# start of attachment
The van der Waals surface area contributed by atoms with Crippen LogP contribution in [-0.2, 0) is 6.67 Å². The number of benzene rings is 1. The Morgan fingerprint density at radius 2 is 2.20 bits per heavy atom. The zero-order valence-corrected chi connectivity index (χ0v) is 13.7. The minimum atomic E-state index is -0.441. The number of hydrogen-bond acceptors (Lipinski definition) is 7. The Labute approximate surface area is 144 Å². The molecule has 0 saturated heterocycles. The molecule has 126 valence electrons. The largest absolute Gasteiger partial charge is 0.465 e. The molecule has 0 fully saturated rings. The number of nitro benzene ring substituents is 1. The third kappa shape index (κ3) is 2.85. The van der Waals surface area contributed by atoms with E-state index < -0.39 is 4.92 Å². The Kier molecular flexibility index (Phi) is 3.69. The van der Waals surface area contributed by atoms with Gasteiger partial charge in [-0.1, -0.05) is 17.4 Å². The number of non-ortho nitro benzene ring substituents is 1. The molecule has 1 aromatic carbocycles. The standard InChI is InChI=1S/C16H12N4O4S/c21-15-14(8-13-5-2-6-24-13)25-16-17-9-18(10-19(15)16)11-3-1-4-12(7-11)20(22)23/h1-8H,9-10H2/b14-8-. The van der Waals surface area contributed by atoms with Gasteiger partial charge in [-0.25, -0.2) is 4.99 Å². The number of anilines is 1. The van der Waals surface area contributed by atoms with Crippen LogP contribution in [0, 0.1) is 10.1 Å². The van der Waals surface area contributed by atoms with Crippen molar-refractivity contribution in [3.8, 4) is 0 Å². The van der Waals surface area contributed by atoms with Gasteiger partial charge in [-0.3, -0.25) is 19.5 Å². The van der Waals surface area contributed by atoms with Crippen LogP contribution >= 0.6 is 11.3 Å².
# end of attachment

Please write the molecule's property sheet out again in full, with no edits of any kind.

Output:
The van der Waals surface area contributed by atoms with Crippen LogP contribution in [-0.2, 0) is 6.67 Å². The number of benzene rings is 1. The Morgan fingerprint density at radius 2 is 2.20 bits per heavy atom. The zero-order valence-corrected chi connectivity index (χ0v) is 13.7. The minimum atomic E-state index is -0.441. The number of hydrogen-bond acceptors (Lipinski definition) is 7. The Labute approximate surface area is 144 Å². The molecule has 0 saturated heterocycles. The molecule has 126 valence electrons. The largest absolute Gasteiger partial charge is 0.465 e. The molecule has 0 fully saturated rings. The number of nitro benzene ring substituents is 1. The third kappa shape index (κ3) is 2.85. The van der Waals surface area contributed by atoms with E-state index < -0.39 is 4.92 Å². The Kier molecular flexibility index (Phi) is 3.69. The van der Waals surface area contributed by atoms with Gasteiger partial charge in [-0.1, -0.05) is 17.4 Å². The number of non-ortho nitro benzene ring substituents is 1. The molecule has 1 aromatic carbocycles. The standard InChI is InChI=1S/C16H12N4O4S/c21-15-14(8-13-5-2-6-24-13)25-16-17-9-18(10-19(15)16)11-3-1-4-12(7-11)20(22)23/h1-8H,9-10H2/b14-8-. The van der Waals surface area contributed by atoms with Gasteiger partial charge in [-0.25, -0.2) is 4.99 Å². The number of anilines is 1. The van der Waals surface area contributed by atoms with Crippen LogP contribution in [0, 0.1) is 10.1 Å². The van der Waals surface area contributed by atoms with Crippen molar-refractivity contribution in [3.8, 4) is 0 Å². The van der Waals surface area contributed by atoms with Gasteiger partial charge in [-0.3, -0.25) is 19.5 Å². The van der Waals surface area contributed by atoms with Crippen LogP contribution >= 0.6 is 11.3 Å².